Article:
World Intellectual Property Organization

WIPO Arbitration and Mediation Center

ADMINISTRATIVE PANEL DECISION

Loro Piana S.p.A. v. Mr. Sun King

Case No. D2011-1871

1. The Parties

The Complainant is Loro Piana S.p.A. of Quarona (VC), Italy, represented by Barzanò & Zanardo Roma SpA, Italy.

The Respondent is Mr. Sun King of Guangdong, China.

2. The Domain Name and Registrar

The disputed domain name <loro-piana.asia> is registered with Dynadot, LLC.

3. Procedural History

The Complaint was filed with the WIPO Arbitration and Mediation Center (the “Center”) on October 31, 2011. On October 31, 2011, the Center transmitted by email to Dynadot, LLC a request for registrar verification in connection with the disputed domain name. On November 1, 2011 Dynadot, LLC transmitted by email to the Center its verification response confirming that the Respondent is listed as the registrant and providing the contact details.

The Center verified that the Complaint satisfied the formal requirements of the Uniform Domain Name Dispute Resolution Policy (the “Policy” or “UDRP”), the Rules for Uniform Domain Name Dispute Resolution Policy (the “Rules”), and the WIPO Supplemental Rules for Uniform Domain Name Dispute Resolution Policy (the “Supplemental Rules”).

In accordance with the Rules, paragraphs 2(a) and 4(a), the Center formally notified the Respondent of the Complaint, and the proceedings commenced on November 10, 2011. In accordance with the Rules, paragraph 5(a), the due date for Response was November 30, 2011. The Respondent did not submit any response. Accordingly, the Center notified the Respondent’s default on December 14, 2011.

The Center appointed Rodrigo Azevedo as the sole panelist in this matter on December 15, 2011. The Panel finds that it was properly constituted. The Panel has submitted the Statement of Acceptance and Declaration of Impartiality and Independence, as required by the Center to ensure compliance with the Rules, paragraph 7.

4. Factual Background

The Complainant is the well known textile and fabrics producer Loro Piana, from Italy.

It was established in 1924 by Pietro Loro Piana and has acquired a strong reputation in the field of luxury goods. Presently, the Complainant owns more than 700 trademark registrations worldwide and more than 300 domain names consisting of or containing the expression "loro piana".

The disputed domain name was registered on June 5, 2011.

The Panel accessed the website displayed at the disputed domain name on December 27, 2011, when it pointed to a pay-per-click landing page with several links to third parties websites offering LORO PIANA and competing products.

5. Parties’ Contentions

A. Complainant

(i) The Complainant owns several international trademark registrations including the terms "loro piana", in particular in Asian countries. Moreover, the Complainant owns several Chinese national trademark registrations for LORO PIANA, also in Chinese characters. The Complainant’s name and trademarks are well known and recognized in any part of the world. The Complainant’s domain name portfolio consists of more than 300 domain names identical to or containing the LORO PIANA trademark. The disputed domain name is identical to the Complainant’s trademarks and domain names, followed by the TLD “.asia”. The TLD is not to be taken into consideration when assessing the identity/similarity between a trademark and a domain name. The same applies for the hyphen that divides the words “loro” and “piana”. The name Loro Piana has no meaning in Italian or in any other language since it corresponds to the surname of the family that founded the company. Therefore, the disputed domain name is identical or confusingly similar to Complainant's trademarks.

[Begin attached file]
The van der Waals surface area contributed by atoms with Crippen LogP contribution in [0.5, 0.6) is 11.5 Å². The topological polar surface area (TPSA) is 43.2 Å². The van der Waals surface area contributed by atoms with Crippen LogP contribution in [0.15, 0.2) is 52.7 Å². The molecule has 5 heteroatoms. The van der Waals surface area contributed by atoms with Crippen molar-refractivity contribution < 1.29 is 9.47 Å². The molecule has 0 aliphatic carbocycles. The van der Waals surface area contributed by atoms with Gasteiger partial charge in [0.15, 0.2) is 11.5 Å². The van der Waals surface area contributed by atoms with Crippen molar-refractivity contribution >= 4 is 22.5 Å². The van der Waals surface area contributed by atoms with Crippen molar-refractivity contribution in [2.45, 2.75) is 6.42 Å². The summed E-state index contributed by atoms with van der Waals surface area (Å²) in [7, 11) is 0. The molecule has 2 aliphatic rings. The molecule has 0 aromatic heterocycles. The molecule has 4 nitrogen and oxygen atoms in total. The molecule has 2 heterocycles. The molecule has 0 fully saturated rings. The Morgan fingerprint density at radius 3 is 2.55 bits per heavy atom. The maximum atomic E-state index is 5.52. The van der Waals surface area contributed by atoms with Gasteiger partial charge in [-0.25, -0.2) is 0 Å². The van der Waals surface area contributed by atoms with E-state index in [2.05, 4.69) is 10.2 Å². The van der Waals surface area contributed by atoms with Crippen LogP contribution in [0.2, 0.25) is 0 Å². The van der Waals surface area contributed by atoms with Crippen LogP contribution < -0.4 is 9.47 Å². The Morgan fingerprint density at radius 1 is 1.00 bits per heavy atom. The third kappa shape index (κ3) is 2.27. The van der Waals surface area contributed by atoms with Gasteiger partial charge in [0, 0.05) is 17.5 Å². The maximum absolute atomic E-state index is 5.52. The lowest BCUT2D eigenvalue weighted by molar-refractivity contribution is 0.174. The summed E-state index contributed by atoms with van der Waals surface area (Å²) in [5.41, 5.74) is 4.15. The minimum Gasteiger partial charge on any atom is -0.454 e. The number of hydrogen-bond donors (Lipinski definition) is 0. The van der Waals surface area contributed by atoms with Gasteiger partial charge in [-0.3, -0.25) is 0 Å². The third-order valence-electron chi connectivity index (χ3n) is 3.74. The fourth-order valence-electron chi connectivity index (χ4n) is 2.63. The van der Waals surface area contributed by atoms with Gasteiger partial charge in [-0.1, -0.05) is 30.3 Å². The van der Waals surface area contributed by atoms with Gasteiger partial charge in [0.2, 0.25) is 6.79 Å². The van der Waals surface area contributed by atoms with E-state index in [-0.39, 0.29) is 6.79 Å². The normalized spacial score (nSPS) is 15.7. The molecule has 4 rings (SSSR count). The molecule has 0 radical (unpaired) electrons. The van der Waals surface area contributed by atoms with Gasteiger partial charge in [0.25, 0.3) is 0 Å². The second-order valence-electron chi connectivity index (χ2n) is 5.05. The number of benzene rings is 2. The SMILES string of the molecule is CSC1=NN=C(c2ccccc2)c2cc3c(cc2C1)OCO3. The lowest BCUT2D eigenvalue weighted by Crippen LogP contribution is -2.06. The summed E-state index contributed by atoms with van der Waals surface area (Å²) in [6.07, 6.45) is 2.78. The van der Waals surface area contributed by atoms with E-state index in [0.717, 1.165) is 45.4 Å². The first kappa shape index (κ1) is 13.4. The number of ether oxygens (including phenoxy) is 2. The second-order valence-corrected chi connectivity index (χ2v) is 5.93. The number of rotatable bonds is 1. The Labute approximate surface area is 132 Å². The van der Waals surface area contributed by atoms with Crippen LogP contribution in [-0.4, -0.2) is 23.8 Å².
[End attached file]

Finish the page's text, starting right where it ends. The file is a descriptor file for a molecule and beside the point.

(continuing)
(ii) The Complainant never authorized the Respondent to use its LORO PIANA trademark, nor to register it as a domain name. The Respondent is not commonly known by the name Loro Piana. Before receiving the notice of the present dispute, the Respondent was not using the domain name in connection with a bona fide offering of goods or services. The Respondent is drawing an undue benefit from the reputation of the Complainant’s trademark. The Respondent promotes the sale of products bearing the Complainant’s trademark without the Complainant’s authorization. The use of a domain name identical or confusingly similar to the Complainant’s earlier trademarks to obtain profits from a pay per click advertising scheme, as well from the sale (direct or indirect) of goods bearing the Complainant’s or its competitor's trademarks, cannot be considered as a bona fide offering of goods or services. On August 31, 2011 the Complainant’s maintainer received an e-mail from an individual named Duan offering for sale the disputed domain name for 2.000,00 (two thousand) Euro. Therefore, the Complaint concludes that: a) there is no evidence of the Respondent’s use of, or demonstrable preparations to use the domain name with a bona fide offering of goods or services b) The Respondent has no connection with the Complainant, it did not license or authorize the Respondent to use the disputed domain name and its trademarks on the website accessible through the disputed domain name; c) the disputed domain name is evidently not the Respondent’s name, nor is there any evidence that the Respondent is commonly known by that name; d) the Respondent is not making a legitimate noncommercial or fair use of the disputed domain name.

(iii) The domain name <loro-piana.asia> was registered and is being used in bad faith. Given the extensive and longstanding use of the LORO PIANA trademark all over the world, including in Asia and specifically in China, the country of residence of the Respondent, it is obvious that the Respondent was aware of the Complainant’s trademarks prior to registering the disputed domain name. “Loro Piana” is not a descriptive or generic term; it cannot be found in a dictionary, nor is commonly used in Chinese or other languages. “Loro Piana” is an uncommon family name, and the mere fact that the disputed domain name is identical to this family name is a clear demonstration of the Respondent knowledge of the Complainant's trademark activities at the time of the registration. Immediately after having registered the domain name the Respondent contacted the Complainant’s maintainer in order to sell the domain name to the Complainant for an amount far beyond the normal out-of-pocket costs related to the registration of the domain name. The website published at the disputed domain name offers for sale LORO PIANA branded goods which the Complainant suspects to be counterfeit. The Complainant’s business is being disrupted by the use of the disputed domain name and this use is misleading Internet users and creating a likelihood of confusion with the Complainant’s trademark and activities.